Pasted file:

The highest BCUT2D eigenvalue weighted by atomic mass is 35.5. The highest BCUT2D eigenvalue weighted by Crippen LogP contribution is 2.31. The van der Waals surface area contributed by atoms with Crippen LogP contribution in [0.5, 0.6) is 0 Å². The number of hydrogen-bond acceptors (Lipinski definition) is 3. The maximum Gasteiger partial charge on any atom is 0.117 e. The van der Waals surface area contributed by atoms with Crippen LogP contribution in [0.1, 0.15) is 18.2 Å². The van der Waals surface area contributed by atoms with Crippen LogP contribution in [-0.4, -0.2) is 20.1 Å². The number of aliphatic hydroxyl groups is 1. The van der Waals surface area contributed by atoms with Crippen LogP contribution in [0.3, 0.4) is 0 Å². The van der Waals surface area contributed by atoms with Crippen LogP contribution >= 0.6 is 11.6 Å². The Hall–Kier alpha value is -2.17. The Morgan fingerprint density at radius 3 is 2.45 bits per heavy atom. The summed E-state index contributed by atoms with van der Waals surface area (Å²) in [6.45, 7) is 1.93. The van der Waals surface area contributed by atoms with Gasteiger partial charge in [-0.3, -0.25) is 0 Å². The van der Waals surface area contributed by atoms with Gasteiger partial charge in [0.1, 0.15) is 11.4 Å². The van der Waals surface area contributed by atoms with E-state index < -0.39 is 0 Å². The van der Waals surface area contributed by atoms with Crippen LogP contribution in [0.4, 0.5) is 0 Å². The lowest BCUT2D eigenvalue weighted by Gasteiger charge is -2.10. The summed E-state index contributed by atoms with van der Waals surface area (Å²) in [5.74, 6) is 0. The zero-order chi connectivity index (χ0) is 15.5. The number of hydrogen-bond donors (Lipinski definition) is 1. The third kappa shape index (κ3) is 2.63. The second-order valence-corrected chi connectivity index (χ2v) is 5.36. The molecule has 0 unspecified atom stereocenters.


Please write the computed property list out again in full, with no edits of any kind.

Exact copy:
The highest BCUT2D eigenvalue weighted by atomic mass is 35.5. The highest BCUT2D eigenvalue weighted by Crippen LogP contribution is 2.31. The van der Waals surface area contributed by atoms with Crippen LogP contribution in [0.5, 0.6) is 0 Å². The number of hydrogen-bond acceptors (Lipinski definition) is 3. The maximum Gasteiger partial charge on any atom is 0.117 e. The van der Waals surface area contributed by atoms with Crippen LogP contribution in [0.1, 0.15) is 18.2 Å². The van der Waals surface area contributed by atoms with Crippen LogP contribution in [-0.4, -0.2) is 20.1 Å². The number of aliphatic hydroxyl groups is 1. The van der Waals surface area contributed by atoms with Crippen LogP contribution in [0.3, 0.4) is 0 Å². The van der Waals surface area contributed by atoms with Crippen LogP contribution >= 0.6 is 11.6 Å². The Hall–Kier alpha value is -2.17. The Morgan fingerprint density at radius 3 is 2.45 bits per heavy atom. The summed E-state index contributed by atoms with van der Waals surface area (Å²) in [6.45, 7) is 1.93. The van der Waals surface area contributed by atoms with Gasteiger partial charge in [-0.3, -0.25) is 0 Å². The van der Waals surface area contributed by atoms with Gasteiger partial charge in [0.1, 0.15) is 11.4 Å². The van der Waals surface area contributed by atoms with E-state index < -0.39 is 0 Å². The van der Waals surface area contributed by atoms with Crippen LogP contribution in [0.4, 0.5) is 0 Å². The lowest BCUT2D eigenvalue weighted by Gasteiger charge is -2.10. The summed E-state index contributed by atoms with van der Waals surface area (Å²) in [5.74, 6) is 0. The zero-order chi connectivity index (χ0) is 15.5. The number of hydrogen-bond donors (Lipinski definition) is 1. The third kappa shape index (κ3) is 2.63. The second-order valence-corrected chi connectivity index (χ2v) is 5.36. The molecule has 0 unspecified atom stereocenters.